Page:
Monday, June 12, 2023


In a few months my forthcoming book "Myths of Our Humanity: Tales from Forever for Today" will be available to the general public. While as the title indicates, the book is intended to have a broader attention span than ephemeral current events, I hope insights into our daily grind can be gleamed from the following advance-copy passages from the Afterword, which seem particularly relevant at this political moment in the U.S.:  


Some time ago I was invited to participate in a political consultancy team working for a presidential candidate in a Latin American country. As is often the case in the region, a broad spectrum of liberal democracy leaning political organizations were pitted against a broad spectrum of populists labeling themselves (or accusing their opponents) of being "nationalists," socialists," or other such names to that effect, depending on the political base they were seeking to sway. It was clear to us, once again, that while populists base their standard story on an easily conveyed narrative of "facts" deeply rooted in emotion with a scant sprinkling of reason, liberal democratic forces typically struggle to convey complex ideas rooted in reason with a light sprinkling of emotion,

This is not only the case in Latin America. It is a normal human tendency to aspire simple order and control rather than complex messiness and uncertainty. Strongmen (not always men) can use the institutions of democracy to achieve and keep political power with a promise to end the uncertainty and restore order. Over the last twenty years we have seen a great illiberal wave sweeping across the globe, a likely reaction to that font of messiness and uncertainty which is democratic liberalism, and which had its peak in the early 90’s —Francis Fukuyama’s “End of History” era.

In a previous book I have written about the power of populism, with its own seductive narrative: the promise to redress a heterogeneity of grievances, gathered under a mantle of general malaise, with simple ideas, catchy slogans, and strong, almost iconic symbols, colors and even garments. [1] As a counter narrative, I argued, the promises liberalism can make are attractive when articulated: individual dignity, equal and fair treatment under the law, equal opportunity, and protection of private property--promises which one way or another are often made by all candidates during democratic election campaigns while enjoying local foods, kissing babies, and loving mom and dad.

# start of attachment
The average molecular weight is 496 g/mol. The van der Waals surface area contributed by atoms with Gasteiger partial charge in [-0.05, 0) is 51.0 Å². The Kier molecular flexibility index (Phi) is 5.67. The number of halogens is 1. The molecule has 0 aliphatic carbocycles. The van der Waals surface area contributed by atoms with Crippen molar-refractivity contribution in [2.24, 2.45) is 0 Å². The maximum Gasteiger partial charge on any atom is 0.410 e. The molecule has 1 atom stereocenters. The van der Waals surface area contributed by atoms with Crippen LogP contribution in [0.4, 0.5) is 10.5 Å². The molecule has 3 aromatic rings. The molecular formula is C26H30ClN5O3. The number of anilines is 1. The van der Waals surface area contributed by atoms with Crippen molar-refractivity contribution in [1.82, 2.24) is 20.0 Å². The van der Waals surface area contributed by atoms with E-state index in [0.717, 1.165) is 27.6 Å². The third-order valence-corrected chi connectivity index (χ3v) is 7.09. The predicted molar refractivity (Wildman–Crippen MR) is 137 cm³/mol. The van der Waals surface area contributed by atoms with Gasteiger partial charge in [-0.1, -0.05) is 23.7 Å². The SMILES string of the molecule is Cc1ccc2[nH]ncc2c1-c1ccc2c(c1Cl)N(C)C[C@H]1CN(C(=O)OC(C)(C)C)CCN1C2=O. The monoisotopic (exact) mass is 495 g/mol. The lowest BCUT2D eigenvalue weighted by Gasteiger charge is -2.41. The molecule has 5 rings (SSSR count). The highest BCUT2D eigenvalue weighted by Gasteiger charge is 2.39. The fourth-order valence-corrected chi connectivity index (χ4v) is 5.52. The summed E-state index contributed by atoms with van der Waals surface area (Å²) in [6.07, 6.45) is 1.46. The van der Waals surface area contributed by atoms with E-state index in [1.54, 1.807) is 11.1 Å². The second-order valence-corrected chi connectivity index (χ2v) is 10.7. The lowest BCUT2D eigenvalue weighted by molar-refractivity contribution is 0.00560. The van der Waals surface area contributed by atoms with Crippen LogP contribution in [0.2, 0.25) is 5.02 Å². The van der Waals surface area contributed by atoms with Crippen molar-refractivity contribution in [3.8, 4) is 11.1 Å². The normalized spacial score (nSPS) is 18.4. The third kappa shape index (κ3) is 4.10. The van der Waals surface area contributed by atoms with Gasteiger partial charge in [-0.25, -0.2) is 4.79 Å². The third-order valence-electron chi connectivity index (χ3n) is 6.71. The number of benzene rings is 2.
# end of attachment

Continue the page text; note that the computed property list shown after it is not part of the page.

In that same book, I propose to define liberty as a condition under which a human being has the opportunity to fulfill his or her own potential as such. Liberty is at the essence of free will; it is the ideological core of liberal democracy. In the present book I juxtapose through its collection of "vignettes" liberty against its rival: authoritarianism -- a condition under which human beings survive and thrive dependent on the opportunistic whims of a regime whose ideological core is that power is rightfully and legitimately concentrated in its leader. 

Left and right ideology is purposefully clouded by their adherents as a means tu sustain their political survival and self-preservation. The ideological basis of these factions and their ultimate goals can be traced back to the French Revolution era, where the so-called left championed rights to opportunity, in all its possible manifestations, while the so-called right championed property rights, again, with all its possible implications. A true liberal democracy system seeks to balance the rights of opportunity and those of property to achieve the best possible outcomes for society. In other words, for democracy to exist and thrive, so must the political alternance and permanent creative churn of left and right. 

But the pursuit for ultimate political self-preservation, i.e., achieving and maintaining power at all costs, will lead to other outcomes. Right and left partisans may prefer to heat up antagonistic rhetoric, each faction accusing the other of being the anti-democratic one, the one that "will destroy our country and our values as we know and love them," with the corollary that to protect the essence of the nation the opponents (and eventual dissidents) must be silenced, canceled, eliminated... Polarization ensues, extremism gains ground, and positive social outcomes diminish. ...

It is important to point out that when a subset of these opposing factions engages in truly antidemocratic behavior using their power to subvert norms and institutions, [2] and even incurring in political violence, such behavior is sometimes resisted (heroically) by their own associates and peers instead of (treasonously) collaborated with. But the labels of treason, loyalty, cowardice and bravery are results dependent and, as such, and as they relate to societal transformation, are explored in the fifth vignette, "Petrified." In this manner ... the intention of the book is to explore what makes that messy institutional mechanism we call democracy tick and stick, and the roots it may have in our enduring ancient and familiar tales.          

            [1] "Populism, or the collective blindness which leads people to the abyss," in La Venezuela imposible: Cronicas y reflexiones sobre democracia y libertad (2017), Alexandria Publishing House, Miami, FL.

            [2] For example, by members of the Polish Law and Justice party in 2015, subverting constitutional and political norms to drive democratic institutions and society to the extreme right, or by the Morena coalition trying to do the same in Mexico towards the extreme left in 2022.


This book is a major project I have been working o for several years now hoping it will be of useful interest. It will be published simultaneously in English and Spanish.  



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